(Russ) said he “completely” disagrees with the perspective in the report that the listing price of a property is copyrightable, for example. “It’s the seller who typically comes up with (the listing price) and not the agent,” he said. “If it was copyrightable it would be copyrightable to the seller. In my opinion the argument does not have legal authority to back it. If challenged in court I believe that the court would find the listing price is a fact as opposed to a protectable element.” The listing price, as far as consumers are concerned, is definitely a very important aspect of property listings information, he said.

This is an interesting argument and at the root of the DOJ case against NAR that is currently working itself through the legal system.

DOJ, Copyright and Real Estate Listings

I just noticed an interesting article published in the Inman News by RCG contributor, Russ Cofano, that provides an interesting perspective on the extent to which a listing broker can copyright a listing (requires a subscription after today).

In a recent news publication, attorney J.T. Westermeier, partner in the firm of DLA Piper Rudnick Gray Cary US LLP, said that copyright owners of property listings content are not subject to compulsory licensing and that brokers can refuse to allow their listings to be displayed publicly by third parties even if the third parties are competing brokers. In Westermeier’s view, NAR’s online listings display policy being challenged by the DOJ is consistent with the broker’s exclusive copyright rights.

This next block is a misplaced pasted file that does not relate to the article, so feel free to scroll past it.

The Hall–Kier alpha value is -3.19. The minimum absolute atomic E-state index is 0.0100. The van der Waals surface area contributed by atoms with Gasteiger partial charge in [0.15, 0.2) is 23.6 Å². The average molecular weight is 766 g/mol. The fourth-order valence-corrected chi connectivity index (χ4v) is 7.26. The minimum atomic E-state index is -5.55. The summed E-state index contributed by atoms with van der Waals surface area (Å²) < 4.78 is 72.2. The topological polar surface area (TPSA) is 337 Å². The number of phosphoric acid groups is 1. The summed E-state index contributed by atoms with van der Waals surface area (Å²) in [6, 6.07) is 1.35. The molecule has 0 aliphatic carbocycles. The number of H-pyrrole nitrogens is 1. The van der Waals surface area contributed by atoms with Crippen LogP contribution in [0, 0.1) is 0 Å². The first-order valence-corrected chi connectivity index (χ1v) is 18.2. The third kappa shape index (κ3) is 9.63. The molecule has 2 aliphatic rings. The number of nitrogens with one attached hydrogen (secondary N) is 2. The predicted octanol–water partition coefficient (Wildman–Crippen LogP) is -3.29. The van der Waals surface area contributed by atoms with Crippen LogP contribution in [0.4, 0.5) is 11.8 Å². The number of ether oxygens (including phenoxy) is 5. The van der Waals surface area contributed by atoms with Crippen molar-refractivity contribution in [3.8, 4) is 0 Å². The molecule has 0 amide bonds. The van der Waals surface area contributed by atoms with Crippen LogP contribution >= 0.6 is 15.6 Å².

Like many of the arguments that have supported the use of copyright laws to protect listing data, I believe that this argument is misguided. First, Westermeier correctly addressed only copyright rights associated with the photographs and the expressive comments to the listing. As we all should know by now, there can be no copyright to the property facts contained in a single listing. In the perfect world, I might agree that a broker could limit the use of copyrighted photographs and listing comments if indeed the broker owned all of those rights. That is when reality sets in and we realize that the multiple listing service/broker/agent interrelationship is anything but perfect.

Russ goes on to say under the current listing arrangement, most agents are independent contractors who have not given up the ownership of their text and photos associated with a listing. While some agents may have agreements with their brokers that gives up their copyright, this practice is not universal (and I assume that the practice is not even common).

If, within a single MLS, there was uniformity that led to the broker owning the copyright in the copyrightable elements of each listing, Mr. Westermeier’s argument might be a good one. The reality is that within most MLSs, and even within many brokerages, there is no such uniformity. Because of this lack of uniformity, the argument of broker copyright to support an MLS listing display policy that applies equally to the entire MLS membership just won’t work.